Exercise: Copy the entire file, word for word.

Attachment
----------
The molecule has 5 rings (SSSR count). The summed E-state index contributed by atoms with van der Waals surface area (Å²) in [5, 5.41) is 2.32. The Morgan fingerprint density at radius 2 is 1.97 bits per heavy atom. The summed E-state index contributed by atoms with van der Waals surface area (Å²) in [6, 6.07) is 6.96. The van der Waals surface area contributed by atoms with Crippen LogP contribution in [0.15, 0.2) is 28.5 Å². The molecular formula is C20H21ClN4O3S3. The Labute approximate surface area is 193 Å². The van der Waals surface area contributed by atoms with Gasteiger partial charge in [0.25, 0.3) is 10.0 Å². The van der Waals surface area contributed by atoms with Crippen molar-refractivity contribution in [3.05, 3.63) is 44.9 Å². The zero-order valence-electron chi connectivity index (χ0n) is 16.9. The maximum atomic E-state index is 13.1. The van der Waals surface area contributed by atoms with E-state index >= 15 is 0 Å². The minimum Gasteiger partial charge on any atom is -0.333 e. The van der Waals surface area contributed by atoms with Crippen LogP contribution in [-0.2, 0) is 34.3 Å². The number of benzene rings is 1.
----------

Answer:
The molecule has 5 rings (SSSR count). The summed E-state index contributed by atoms with van der Waals surface area (Å²) in [5, 5.41) is 2.32. The Morgan fingerprint density at radius 2 is 1.97 bits per heavy atom. The summed E-state index contributed by atoms with van der Waals surface area (Å²) in [6, 6.07) is 6.96. The van der Waals surface area contributed by atoms with Crippen LogP contribution in [0.15, 0.2) is 28.5 Å². The molecular formula is C20H21ClN4O3S3. The Labute approximate surface area is 193 Å². The van der Waals surface area contributed by atoms with Gasteiger partial charge in [0.25, 0.3) is 10.0 Å². The van der Waals surface area contributed by atoms with Crippen molar-refractivity contribution in [3.05, 3.63) is 44.9 Å². The zero-order valence-electron chi connectivity index (χ0n) is 16.9. The maximum atomic E-state index is 13.1. The van der Waals surface area contributed by atoms with E-state index >= 15 is 0 Å². The minimum Gasteiger partial charge on any atom is -0.333 e. The van der Waals surface area contributed by atoms with Crippen LogP contribution in [-0.2, 0) is 34.3 Å². The number of benzene rings is 1.